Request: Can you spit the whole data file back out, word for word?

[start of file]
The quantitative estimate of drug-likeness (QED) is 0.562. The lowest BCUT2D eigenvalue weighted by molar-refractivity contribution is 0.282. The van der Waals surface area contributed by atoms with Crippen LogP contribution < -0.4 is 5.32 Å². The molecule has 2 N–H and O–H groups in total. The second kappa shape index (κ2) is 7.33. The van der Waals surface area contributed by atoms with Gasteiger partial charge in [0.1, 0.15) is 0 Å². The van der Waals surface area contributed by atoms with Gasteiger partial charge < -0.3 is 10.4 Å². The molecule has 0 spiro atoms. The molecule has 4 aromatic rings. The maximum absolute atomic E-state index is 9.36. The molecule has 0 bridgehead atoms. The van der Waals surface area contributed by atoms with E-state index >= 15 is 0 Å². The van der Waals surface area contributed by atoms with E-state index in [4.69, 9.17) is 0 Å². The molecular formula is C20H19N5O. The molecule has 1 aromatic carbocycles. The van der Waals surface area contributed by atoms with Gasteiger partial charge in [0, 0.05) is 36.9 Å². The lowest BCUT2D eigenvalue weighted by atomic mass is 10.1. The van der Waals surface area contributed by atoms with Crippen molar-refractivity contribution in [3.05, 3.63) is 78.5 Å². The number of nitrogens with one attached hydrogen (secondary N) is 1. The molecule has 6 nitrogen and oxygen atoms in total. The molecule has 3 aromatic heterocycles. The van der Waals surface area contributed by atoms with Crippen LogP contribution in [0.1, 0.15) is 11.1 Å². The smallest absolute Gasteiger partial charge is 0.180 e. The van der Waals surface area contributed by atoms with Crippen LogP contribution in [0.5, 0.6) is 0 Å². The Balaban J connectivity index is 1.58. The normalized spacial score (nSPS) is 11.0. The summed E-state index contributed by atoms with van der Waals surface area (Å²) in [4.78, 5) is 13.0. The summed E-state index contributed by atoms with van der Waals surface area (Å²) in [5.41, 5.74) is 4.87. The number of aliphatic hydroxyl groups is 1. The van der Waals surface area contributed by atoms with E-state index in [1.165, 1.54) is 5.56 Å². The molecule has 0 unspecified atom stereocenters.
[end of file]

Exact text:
The quantitative estimate of drug-likeness (QED) is 0.562. The lowest BCUT2D eigenvalue weighted by molar-refractivity contribution is 0.282. The van der Waals surface area contributed by atoms with Crippen LogP contribution < -0.4 is 5.32 Å². The molecule has 2 N–H and O–H groups in total. The second kappa shape index (κ2) is 7.33. The van der Waals surface area contributed by atoms with Gasteiger partial charge in [0.1, 0.15) is 0 Å². The van der Waals surface area contributed by atoms with Gasteiger partial charge < -0.3 is 10.4 Å². The molecule has 0 spiro atoms. The molecule has 4 aromatic rings. The maximum absolute atomic E-state index is 9.36. The molecule has 0 bridgehead atoms. The van der Waals surface area contributed by atoms with E-state index >= 15 is 0 Å². The van der Waals surface area contributed by atoms with E-state index in [4.69, 9.17) is 0 Å². The molecular formula is C20H19N5O. The molecule has 1 aromatic carbocycles. The van der Waals surface area contributed by atoms with Gasteiger partial charge in [0, 0.05) is 36.9 Å². The lowest BCUT2D eigenvalue weighted by atomic mass is 10.1. The van der Waals surface area contributed by atoms with Crippen molar-refractivity contribution in [3.05, 3.63) is 78.5 Å². The number of nitrogens with one attached hydrogen (secondary N) is 1. The molecule has 6 nitrogen and oxygen atoms in total. The molecule has 3 aromatic heterocycles. The van der Waals surface area contributed by atoms with Crippen LogP contribution in [0.1, 0.15) is 11.1 Å². The smallest absolute Gasteiger partial charge is 0.180 e. The van der Waals surface area contributed by atoms with Crippen LogP contribution in [0.5, 0.6) is 0 Å². The Balaban J connectivity index is 1.58. The normalized spacial score (nSPS) is 11.0. The summed E-state index contributed by atoms with van der Waals surface area (Å²) in [4.78, 5) is 13.0. The summed E-state index contributed by atoms with van der Waals surface area (Å²) in [5.41, 5.74) is 4.87. The number of aliphatic hydroxyl groups is 1. The van der Waals surface area contributed by atoms with E-state index in [1.165, 1.54) is 5.56 Å². The molecule has 0 unspecified atom stereocenters.